Emile Fabry was Belgian symbolist painter and designer. He studied at the Académie Royale des Beaux-Arts in Brussels under Jean-François Portaels, and worked with the designer Cir Jacques.

He had a special symbolist attitude towards the mysteries of the unconscious and of the obscure Nature forces. As many artists who worked within the milieu of Belgian Symbolism work, even Fabry was heavily influenced by Maurice Maeterlinck (1862-1949),  depicting characters who expresses anguish through its depiction of wild-eyed and deformed figures.

The still and silence pervade the composition, as in case of “le fil de la vie”, weather the eyes of the central figure seems to be able to investigate in-depth the unconscious of the spectator. Marbled and crystallized colors provide the impression of a world where inquietude and mystery are ruling …

In 1892 Fabry took part in the first exhibition of the group ‘Pour l’Art’, which he founded with Jean Delville and of which he depicted the poster, and in 1893 and 1895 exhibited at the Salons de la Rose+Croix, established by the Sar Joséphin Pèladan.

In this period he experimented an aesthetic in which the characters are disposed in front of the spectator, developing over vertical lines, somewhat with an architectural approach, recalling some conposition of pre-raphaelitism:

The palette is also darkening, soft pointillism suggest an intimae light experience, just like the light itself was produced by the character rather than coming from some natural source. Again, the supernatural and intimate unconscious take over the usual expectation about the external natural phenomenon. No forecast is possible in either the intimate world nor in the work of Fabry. In “Vers l’Ideal” there are also present influences from the Austrian Secession (Klimt):

Emile Verhaeren in 1896 wrote about him:

A special artists with a strong willing. He is able to clearly express sadness, force and ingenuous sweet attitude. His characters has large front, large eyes, compact long hairs, placed in a metallic, marbled and silent world: they are like suspended upwards as huge melancholic flowers. He is one of the rare artist who as a special attitude towards life, and who is living in a splendid world apart. A world which sometimes looks as the only who is actually real. And this is his powerful art. We are brought into this individual vision which completely fascinates the spectator.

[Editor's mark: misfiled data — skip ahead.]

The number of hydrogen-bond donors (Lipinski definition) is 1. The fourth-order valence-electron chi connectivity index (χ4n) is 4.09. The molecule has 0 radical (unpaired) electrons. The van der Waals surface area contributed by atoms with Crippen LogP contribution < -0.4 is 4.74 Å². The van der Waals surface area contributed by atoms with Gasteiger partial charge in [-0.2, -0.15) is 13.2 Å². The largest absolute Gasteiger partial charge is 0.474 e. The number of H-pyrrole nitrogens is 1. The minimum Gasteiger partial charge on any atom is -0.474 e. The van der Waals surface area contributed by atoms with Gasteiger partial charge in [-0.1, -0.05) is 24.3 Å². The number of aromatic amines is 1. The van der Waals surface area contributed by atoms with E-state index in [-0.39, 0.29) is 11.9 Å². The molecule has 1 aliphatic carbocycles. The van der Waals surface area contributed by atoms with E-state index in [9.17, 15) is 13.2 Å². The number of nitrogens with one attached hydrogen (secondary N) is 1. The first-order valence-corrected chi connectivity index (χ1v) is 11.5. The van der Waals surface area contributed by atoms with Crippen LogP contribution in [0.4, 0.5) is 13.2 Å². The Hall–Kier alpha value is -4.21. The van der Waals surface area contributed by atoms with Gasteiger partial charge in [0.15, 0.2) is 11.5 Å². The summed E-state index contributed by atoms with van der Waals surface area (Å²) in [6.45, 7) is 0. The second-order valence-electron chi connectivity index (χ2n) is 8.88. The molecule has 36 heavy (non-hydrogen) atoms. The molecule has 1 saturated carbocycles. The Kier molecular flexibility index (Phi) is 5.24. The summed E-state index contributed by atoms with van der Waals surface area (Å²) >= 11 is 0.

And eventually these word were inspired by one of the masterpiece of Fabry, “Les gestes”, 1895:

In this painting the curve lines are ruling the development of the shapes. The large eyes and the lounged faces are incredibly expressive, providing a melting pot of different feelings such as sadness (the woman on the very left), melancholy (far right) and a perverted beauty, which is able to dig in-depth the spectator unconscious and inner world (central figures). One can feel these eyes right in his blood without being scared rather being fascinated. These long faces, with an hermetic expressions constitute a incitation to the spectator to know the inner part of himself. Just like a painted symbolic version of the Delphic and Heraclitean motto, a sort of parallel with the Klimtian Nuda Veritas: These eyes in Fabry’s painting are the counterpart of the Nuda Veritas’ glass, both directed toward the spectator own sight (either external and internal) …

Death at 101, the author during his long life continuously remain on his ideal, researching new expressive way to depict the inexpressible trough symbolic form and lines, with metallic colors, with an attitude towards the mystery, trough his love for veiled Isis. He still maintains his role of prophet of symbolism just at the time of non-figurative and too often rizomatic and casual art. Our flag versos any action (aka non-symbolic) art.

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